Are you taking advantage of publicity?

Publicity is an excellent way to get visible in your target market. Plus, you can get publicity for free.

All you have to do is craft a short press release whenever you have something newsworthy to report, and send it to media that your target market reads.

If you are a local business, or have an industry-specific target market, publicity can be a great vehicle for attracting prospects. When you show up in a publication that your target market respects, you get instant credibility from a third-part (e.g. social proof). You also reach as many people as you could with a free advertisement. Local businesses like buying services from local businesses, so your local newspapers can be very powerful for you.

The one problem with publicity, in my view, is that it takes time to get your name out there. You have to keep at it. I recommend issuing at least one press release a month, although many of my clients are issuing one press release a week as news happens.

Your press releases can’t be advertisements. They need to be something that the editor of a publication will deem interesting to readers. Examples include: new hires, breakthrough products, charity/volunteer work, tips and updates about new technology or web development, new offices opening, and major new alliances or partnerships. Or, if you are working with a community organization as a volunteer, make sure they include you in any press releases about your contribution.

Also, be careful of how you deal with the press. Don’t hound them to print your release. Never get angry with them. Don’t tell them they “owe” you news time because you are an advertiser. Just keep issuing newsworthy releases, and eventually you will see your company’s name in print.

A search on Google can give you plenty of templates to use in issuing a press release, or go to http://www.publicityhound.com for some great free articles on the subject. You can see examples of real releases on www.businesswire.com and www.prnewswire.com, not to mention Yahoo.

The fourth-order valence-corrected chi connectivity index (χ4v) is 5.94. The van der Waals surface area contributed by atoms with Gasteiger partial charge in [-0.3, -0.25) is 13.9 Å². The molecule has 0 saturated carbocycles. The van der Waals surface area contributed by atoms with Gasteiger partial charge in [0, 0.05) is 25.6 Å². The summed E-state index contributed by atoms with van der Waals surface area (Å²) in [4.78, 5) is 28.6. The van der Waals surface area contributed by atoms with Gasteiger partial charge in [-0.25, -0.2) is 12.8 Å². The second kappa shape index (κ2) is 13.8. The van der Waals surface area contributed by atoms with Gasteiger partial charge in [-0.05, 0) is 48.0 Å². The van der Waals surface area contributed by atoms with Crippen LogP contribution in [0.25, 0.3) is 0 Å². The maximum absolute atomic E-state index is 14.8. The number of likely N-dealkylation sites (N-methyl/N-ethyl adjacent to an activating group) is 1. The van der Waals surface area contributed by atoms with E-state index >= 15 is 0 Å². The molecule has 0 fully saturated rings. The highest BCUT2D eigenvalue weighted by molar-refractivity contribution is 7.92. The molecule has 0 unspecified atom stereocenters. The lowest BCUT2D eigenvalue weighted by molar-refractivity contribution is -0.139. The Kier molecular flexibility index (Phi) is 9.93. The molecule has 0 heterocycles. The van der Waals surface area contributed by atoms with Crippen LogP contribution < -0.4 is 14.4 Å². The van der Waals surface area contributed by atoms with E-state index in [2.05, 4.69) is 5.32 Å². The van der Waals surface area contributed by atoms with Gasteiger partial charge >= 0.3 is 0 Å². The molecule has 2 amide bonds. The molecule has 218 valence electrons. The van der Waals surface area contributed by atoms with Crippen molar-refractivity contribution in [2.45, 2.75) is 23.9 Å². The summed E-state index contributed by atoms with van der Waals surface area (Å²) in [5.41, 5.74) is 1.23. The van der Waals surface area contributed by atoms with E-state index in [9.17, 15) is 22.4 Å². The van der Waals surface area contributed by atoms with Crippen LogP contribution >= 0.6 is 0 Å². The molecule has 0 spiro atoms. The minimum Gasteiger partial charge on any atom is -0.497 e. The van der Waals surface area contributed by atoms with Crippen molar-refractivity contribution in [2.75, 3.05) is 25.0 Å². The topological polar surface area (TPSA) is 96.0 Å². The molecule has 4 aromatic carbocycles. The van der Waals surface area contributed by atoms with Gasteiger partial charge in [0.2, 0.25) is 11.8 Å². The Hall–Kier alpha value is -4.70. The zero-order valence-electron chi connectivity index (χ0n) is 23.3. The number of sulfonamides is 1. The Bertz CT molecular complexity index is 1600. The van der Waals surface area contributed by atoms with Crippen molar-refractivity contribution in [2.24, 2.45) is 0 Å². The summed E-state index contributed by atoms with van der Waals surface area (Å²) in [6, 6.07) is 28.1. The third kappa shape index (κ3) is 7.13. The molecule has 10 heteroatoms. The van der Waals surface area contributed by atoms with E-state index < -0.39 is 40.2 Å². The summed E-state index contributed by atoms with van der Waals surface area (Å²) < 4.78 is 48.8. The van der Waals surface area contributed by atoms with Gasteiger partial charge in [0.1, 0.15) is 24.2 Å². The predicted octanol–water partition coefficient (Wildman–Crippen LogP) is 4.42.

A good press release has a compelling headline, and then short paragraphs that explain: the news event or information you are providing, a quote from the players, and who the players are. Then conclude with your contact information. 400 words per release is about right.

I pay money to issue releases now, especially for clients who are looking to raise awareness of their publicly traded company. www.businesswire.com offers membership for $120 and can get your release out to thousands of online and offline media for a few hundred dollars per release.

I’d be grateful if you would share your own experiences and lessons learned with publicity….Thanks!

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  • poornam

    One way we have found which increases publicity and sends several customers our way is through forums such as webhostingtalk.com.

    When we started out on webhostingtalk with our site bobcares.com, we had 3-4 webhost customers. Now we manage servers for at least 60 webhosts and we have found these leads on webhostingtalk.